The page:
Friday, October 29, 2004

Concert Review

Walking out onto the stage in their striking red and black attire, John Clodfelter(pianist) and Barbara Paré (soprano) start out their performance on a high note (no pun intended). Beginning the program, pieces from Giulio Cesare by George Frideric Handel(1685-1759) come alive. Paré, staying in her character through the long introduction, uses many hand gestures and facial expressions to portray the feeling of the songs. Non disperar, chi sa? is an aria about Cleopatra, who is vying with her brother for control of the throne, when she learns of Pompey’s assassination from Nirenus, her advisor. She decides to woo Caesar in order to gain his help. Ptolemy, aware of his sister’s ambition, derides her. Cleopatra sings this aria to her unattractive brother and leaves. The only thing I have a hard time figuring out in this song is the pitch when Paré hits the really high notes. I feel like her vibrato is overpowering the exact value of the pitch.

Piangerò la sorte mia, the second aria in this set, is when Cleopatra has been taken prisoner by Ptolemy’s soldiers and is told that Caesar is dead. She sings this expressive aria mourning her losses in contrasting passages of dignified resignation and unbridled fury. Paré, contrasting the two pieces very well, shows lots of expressiveness in her face and gestures. She doesn’t lose her composure at all. I do like, however, when she doesn’t use such a strong vibrato because it makes the sound purer. This piece has a lot of melismas, or runs, throughout, and the thing I notice is she braces the piano so she can get through them in one breath. It’s not really a bad thing to do, I guess it’s just a matter of personal opinion.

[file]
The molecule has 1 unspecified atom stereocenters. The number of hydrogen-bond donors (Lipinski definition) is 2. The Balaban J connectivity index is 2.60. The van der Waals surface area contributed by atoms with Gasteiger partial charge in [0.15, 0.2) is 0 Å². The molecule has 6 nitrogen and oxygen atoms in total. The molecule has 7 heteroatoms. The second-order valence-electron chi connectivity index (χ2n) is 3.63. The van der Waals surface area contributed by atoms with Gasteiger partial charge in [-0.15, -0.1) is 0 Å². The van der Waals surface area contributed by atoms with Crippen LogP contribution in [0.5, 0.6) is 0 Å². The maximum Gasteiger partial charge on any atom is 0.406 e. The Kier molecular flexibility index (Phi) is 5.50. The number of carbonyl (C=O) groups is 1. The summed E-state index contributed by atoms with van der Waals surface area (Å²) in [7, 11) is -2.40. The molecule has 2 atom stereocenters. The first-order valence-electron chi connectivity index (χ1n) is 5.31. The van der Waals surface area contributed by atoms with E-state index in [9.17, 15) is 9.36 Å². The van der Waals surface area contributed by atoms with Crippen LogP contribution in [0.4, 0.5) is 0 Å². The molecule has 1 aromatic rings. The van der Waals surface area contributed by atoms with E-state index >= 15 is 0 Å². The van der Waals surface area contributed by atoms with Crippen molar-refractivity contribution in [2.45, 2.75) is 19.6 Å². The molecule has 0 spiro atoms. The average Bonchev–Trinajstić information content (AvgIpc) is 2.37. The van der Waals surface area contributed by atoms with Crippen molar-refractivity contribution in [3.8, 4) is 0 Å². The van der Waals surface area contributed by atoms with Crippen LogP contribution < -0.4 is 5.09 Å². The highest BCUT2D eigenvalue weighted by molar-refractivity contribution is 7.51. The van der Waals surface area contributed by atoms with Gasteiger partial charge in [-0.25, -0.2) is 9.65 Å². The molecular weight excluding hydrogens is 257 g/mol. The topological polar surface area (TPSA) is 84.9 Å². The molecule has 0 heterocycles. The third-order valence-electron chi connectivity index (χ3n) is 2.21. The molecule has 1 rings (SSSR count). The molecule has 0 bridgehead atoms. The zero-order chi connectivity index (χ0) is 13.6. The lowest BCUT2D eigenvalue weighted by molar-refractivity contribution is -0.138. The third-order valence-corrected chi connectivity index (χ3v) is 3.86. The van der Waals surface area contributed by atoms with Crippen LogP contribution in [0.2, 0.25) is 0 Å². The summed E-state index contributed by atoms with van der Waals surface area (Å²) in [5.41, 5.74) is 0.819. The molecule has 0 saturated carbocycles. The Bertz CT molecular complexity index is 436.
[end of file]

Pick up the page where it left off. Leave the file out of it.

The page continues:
The second set of songs, Sieben Frühe Lieder, by Alan Berg, take on a new flavor. In my opinion, they are very bizarre pieces; very contemporary sounding. The notes seem to be all over the place with no real pattern. The set consists of seven songs, so it is rather lengthy both for Paré and for the audience. She does portray each song differently, however, with different facial expressions and hand gestures. Her diction is amazing. You can definitely tell she pays attention to detail in all aspects.

After a brief pause in the program, Paré and Clodfelter return to the stage for the second half of the recital. This half is my favorite because of the song selections. These songs aren’t nearly as serious, and I think she has more fun with these because they aren’t as taxing. I have two favorites, Baby, Baby, by Paul Bowles which sounds like a lullaby, and from How To Get Heat Without Fire, “The Pocketbook”, by Tom Cipullo. In this song she really shows off her humor, and Clodfelter even gets to take the limelight a few times in this song. Overall, I think she did a fabulous job with preparation and performance. Paré and Clodfelter certainly work well together and I saw it in their performances.